Cenote. The Yucatán peninsula was originally under the ocean and the region’s limestone foundation is fossilized coral beds and ocean floor. There are no above ground rivers in this area. All of the ground water sinks through the porous limestone and travels to the sea in underground rivers. Parts of the limestone weakened over time and collapsed, leaving sinkholes filled with water - a cenote.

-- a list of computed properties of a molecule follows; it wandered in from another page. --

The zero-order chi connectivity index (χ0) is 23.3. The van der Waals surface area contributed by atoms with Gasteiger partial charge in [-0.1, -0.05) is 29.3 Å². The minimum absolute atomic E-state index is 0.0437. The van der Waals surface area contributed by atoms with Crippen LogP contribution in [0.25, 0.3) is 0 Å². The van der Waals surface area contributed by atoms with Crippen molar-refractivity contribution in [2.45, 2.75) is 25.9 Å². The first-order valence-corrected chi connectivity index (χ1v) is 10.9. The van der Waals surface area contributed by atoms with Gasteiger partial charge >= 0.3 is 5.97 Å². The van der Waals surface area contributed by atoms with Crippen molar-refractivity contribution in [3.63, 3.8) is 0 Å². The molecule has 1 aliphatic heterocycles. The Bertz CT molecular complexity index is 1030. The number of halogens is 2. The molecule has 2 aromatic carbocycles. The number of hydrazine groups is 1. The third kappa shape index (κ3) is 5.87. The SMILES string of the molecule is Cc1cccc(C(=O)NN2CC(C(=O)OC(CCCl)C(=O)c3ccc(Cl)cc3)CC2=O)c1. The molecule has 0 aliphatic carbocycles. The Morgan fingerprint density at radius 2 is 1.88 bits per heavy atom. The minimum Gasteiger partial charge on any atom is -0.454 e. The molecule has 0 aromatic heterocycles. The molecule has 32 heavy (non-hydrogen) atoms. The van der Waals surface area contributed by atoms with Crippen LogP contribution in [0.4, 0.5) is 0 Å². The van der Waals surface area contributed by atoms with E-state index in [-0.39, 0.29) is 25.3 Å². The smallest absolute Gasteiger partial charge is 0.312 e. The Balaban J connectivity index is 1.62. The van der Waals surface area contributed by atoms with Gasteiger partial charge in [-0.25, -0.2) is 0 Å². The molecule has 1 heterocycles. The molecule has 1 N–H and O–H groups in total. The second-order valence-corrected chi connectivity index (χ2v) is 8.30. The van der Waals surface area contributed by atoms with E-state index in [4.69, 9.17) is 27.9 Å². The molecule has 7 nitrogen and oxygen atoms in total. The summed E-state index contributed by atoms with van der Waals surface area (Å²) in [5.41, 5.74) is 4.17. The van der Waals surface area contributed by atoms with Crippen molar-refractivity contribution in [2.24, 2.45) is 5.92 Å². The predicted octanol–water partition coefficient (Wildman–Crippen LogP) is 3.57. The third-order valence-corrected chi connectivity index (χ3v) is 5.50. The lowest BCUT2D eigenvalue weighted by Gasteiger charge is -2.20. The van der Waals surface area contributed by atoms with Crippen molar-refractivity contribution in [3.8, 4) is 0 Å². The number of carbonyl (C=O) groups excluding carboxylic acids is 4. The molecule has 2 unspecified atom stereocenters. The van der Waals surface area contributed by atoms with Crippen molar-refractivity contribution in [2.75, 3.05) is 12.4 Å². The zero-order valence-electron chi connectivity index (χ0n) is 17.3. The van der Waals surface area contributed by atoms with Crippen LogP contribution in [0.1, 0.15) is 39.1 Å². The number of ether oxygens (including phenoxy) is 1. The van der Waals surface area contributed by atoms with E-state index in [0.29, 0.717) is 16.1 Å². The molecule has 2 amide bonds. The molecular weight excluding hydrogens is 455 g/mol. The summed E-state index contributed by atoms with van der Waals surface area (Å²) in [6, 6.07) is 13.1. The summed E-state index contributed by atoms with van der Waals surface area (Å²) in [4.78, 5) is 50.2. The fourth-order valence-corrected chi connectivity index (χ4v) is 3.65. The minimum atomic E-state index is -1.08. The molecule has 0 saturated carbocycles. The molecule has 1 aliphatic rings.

The Maya used the cenotes for water - both for drinking and irrigation - and in religious ceremonies. Some of their cities were built around cenotes or wells dug down to the ground water. Divers have explored the cenote at Chichén Itzá and have found offerings the ancient Maya made to the gods. Among them copper and gold necklaces, pottery, jade beads, and skeletons of both sexes and all ages. Today at least 1000 cenotes have been located among the approximately four thousand that are believed to exist in the Yucatán.